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N Engl J Med. 1975 May 22;292(21):1085-90.

Treatment of carbamyl phosphate synthetase deficiency with keto analogues of essential amino acids.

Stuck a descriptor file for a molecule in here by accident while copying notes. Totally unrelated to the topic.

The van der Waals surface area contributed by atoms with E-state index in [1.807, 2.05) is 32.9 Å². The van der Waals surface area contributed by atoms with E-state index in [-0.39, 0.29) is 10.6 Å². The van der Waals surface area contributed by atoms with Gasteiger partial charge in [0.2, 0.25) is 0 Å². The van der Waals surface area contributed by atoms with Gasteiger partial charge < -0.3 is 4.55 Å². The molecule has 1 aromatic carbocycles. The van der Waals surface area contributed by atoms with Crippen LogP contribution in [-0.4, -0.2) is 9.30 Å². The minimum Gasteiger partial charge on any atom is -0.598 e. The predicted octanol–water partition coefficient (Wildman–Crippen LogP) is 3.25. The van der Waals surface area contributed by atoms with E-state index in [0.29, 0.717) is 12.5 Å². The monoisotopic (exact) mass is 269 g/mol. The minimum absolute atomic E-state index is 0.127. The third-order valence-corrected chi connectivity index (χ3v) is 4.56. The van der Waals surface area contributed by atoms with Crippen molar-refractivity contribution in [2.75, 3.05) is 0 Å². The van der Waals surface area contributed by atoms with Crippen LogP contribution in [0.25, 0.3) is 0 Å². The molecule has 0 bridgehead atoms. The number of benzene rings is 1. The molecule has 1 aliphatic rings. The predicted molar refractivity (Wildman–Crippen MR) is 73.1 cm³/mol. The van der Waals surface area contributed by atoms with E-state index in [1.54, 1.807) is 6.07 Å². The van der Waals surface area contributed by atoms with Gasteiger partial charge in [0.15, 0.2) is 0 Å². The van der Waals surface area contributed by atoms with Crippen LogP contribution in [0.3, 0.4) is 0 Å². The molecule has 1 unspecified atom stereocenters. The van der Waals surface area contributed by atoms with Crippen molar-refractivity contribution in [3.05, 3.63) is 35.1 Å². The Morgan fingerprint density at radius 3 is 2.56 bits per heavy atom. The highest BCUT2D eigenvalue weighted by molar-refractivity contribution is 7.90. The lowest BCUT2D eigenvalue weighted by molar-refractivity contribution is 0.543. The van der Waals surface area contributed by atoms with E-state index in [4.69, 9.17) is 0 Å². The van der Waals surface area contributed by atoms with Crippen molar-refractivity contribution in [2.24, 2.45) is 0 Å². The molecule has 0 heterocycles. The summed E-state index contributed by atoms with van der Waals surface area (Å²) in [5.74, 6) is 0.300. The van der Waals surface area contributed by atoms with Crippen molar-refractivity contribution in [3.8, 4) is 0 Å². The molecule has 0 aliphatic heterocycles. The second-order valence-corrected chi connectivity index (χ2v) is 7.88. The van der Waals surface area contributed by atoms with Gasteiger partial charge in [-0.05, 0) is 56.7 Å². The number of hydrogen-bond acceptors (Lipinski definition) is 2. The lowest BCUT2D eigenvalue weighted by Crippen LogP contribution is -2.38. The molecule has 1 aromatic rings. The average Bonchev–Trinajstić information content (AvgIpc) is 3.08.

Congenital carbamyl phosphate synthetase deficiency was diagnosed by liver biopsy in a 13-year-old girl, alpha-Keto analogues of essential amino acids have been shown to spare nitrogen by reducing urea formation; hence, they were given to this patient in the hope of reducing hyperammonemia and improving protein tolerance. After intravenous infusion of the keto analogues of valine, leucine, isoleucine, methionine and phenylalanine, the corresponding plasma amino acids, including alloisoleucine and tyrosine, rose sharply. Twenty-four hours later, fasting plasma ammonia had fallen from the preinfusion value of 0.050 to 0.028 mM. Protein intake was kept at 0.5 g per kilogram for two weeks. Addition of keto acids by mouth reduced plasma ammonia and alanine to normal or near normal levels. Seizures and episodes of vomiting and lethargy decreased in frequency. Urinary nitrogen decreased, suggesting that nitrogen balance improved. These data indicate that keto acids may be useful in the treatment of congenital hyperammonemia.

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